How to tell if you’re over-breathing...
⭐ Do you sometimes breathe through your mouth during daily activities?
⭐ Do you breathe through your mouth during sleep? (If you are unsure, do you wake with a dry mouth in the morning?)
⭐ Do you snore or hold your breath during sleep?
⭐ Can you visibly notice your breathing at rest? The more movement you see, the heavier the breath.
⭐ When you observe your breathing, do you see more movements from the chest than the abdomen?
⭐ Do you regularly yawn or sigh throughout the day?
⭐ Do you sometimes hear your breathing at rest?
⭐ Do you experience symptoms of over-breathing such as nasal congestion, tightening of the airways, fatigue, dizziness, or light-headedness, neck and shoulder pain?
These are all signs of over-breathing (hyperventilation). It is a myth that breathing more increases oxygen in the body. When we increase our breathing rate and volume, carbon dioxide within the body begins to drop. When this happens it reduces the bodies ability to transfer oxygen into the cells. Even if you take bigger and deeper breaths, the end result is the same. The body becomes deprived of oxygen.
The goal is to reduce the amount of carbon dioxide lost with breathing, which then increases oxygen availability to the cells. On some level ancient yogis knew this. This is why slooooow, quiet, rhythmic, nasal and diaphragmatic breathing is recommended.
As mentioned in our previous post, 'take a deep breath' is often misinterpreted to mean BIG breathing. Deep breathing is not the same as BIG breathing.
BIG breathing is taking in bigger than necessary breaths. Controlled and deliberate deep breathing is different.
Here's why we want to avoid BIG breathing...
Big breathing leads to over-breathing, which can mess with the delicate balance of oxygen and carbon dioxide exchange taking place inside every cell of your body.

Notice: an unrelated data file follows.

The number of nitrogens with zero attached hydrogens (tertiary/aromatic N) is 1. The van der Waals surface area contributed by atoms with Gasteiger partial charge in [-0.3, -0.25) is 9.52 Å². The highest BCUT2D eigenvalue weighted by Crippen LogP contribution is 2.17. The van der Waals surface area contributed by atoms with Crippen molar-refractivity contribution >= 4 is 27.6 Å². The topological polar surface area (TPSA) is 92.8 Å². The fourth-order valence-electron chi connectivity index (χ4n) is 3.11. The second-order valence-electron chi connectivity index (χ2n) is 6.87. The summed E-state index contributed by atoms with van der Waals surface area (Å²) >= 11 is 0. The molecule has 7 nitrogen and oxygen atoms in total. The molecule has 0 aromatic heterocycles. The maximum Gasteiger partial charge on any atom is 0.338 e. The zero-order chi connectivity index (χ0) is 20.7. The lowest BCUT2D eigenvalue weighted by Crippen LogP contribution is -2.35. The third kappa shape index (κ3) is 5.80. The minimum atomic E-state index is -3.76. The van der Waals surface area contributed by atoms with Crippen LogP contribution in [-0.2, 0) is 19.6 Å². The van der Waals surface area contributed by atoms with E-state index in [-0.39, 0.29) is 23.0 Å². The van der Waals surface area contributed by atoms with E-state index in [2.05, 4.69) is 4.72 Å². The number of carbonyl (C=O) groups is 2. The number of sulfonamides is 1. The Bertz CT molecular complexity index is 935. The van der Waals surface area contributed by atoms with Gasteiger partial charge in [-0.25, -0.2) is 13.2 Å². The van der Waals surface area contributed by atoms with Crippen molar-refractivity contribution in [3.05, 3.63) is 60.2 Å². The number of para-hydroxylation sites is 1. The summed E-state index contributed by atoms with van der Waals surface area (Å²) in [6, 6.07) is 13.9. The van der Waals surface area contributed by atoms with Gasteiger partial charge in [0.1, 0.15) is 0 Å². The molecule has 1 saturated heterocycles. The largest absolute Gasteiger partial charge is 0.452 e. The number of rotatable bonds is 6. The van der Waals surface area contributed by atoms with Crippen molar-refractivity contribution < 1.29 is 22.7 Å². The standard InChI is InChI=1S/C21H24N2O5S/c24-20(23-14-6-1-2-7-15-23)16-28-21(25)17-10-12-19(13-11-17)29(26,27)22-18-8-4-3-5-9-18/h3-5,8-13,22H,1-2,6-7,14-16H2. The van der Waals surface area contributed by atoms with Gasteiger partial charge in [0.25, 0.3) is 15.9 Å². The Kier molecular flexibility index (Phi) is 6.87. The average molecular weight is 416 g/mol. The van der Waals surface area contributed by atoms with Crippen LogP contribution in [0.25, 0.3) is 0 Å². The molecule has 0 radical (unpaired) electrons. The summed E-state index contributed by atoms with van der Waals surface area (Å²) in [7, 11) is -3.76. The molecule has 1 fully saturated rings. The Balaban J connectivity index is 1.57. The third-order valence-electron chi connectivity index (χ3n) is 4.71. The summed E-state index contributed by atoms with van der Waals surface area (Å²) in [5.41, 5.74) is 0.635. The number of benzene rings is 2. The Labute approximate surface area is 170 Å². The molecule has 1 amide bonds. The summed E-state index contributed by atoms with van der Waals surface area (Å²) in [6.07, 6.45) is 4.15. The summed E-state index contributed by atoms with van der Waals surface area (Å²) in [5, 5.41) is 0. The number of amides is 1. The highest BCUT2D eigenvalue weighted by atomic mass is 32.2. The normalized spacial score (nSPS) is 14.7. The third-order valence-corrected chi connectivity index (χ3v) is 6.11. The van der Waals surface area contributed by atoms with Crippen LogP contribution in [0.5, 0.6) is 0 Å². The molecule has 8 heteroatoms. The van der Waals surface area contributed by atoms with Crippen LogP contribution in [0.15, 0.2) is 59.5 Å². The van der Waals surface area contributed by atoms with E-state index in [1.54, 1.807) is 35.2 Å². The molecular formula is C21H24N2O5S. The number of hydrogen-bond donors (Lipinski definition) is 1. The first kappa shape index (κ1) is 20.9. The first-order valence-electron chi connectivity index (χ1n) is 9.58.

Over breathing can cause you to release too much carbon dioxide which impairs blood flow to the brain.
This image shows what happens to your brain after just 1-2 minutes of over breathing. Notice the substantial drop in oxygen.
Breathing exercises that focus on SLOW, quiet, rhythmic, nasal and diaphragmatic breathing are key to restoring calm.
Follow our page to learn more as we post about optimal breathing - in bite sized chunks.
'What's the first thing you hear when someone is trying to help you to relax? 'Take a deep breath'... Right? And that probably made you think 'big breath'. That's not what the vedic (ancient yogic) texts talk about, and it's not consistent with what we know about physiology now.
Ancient yoga teachings counsel us to make the breath subtle and still, in order to restore pranic balance.
Deep breathing is not the same as big breathing. Something seems to have been lost in translation when people think of them as the same.
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“I offer you peace. I offer you love. I offer you friendship. I see your beauty. I hear your need.
I feel your feelings. My wisdom flows from the Highest Source. I salute that Source in you.
Let us work together for unity and love.” - Mahatma Gandhi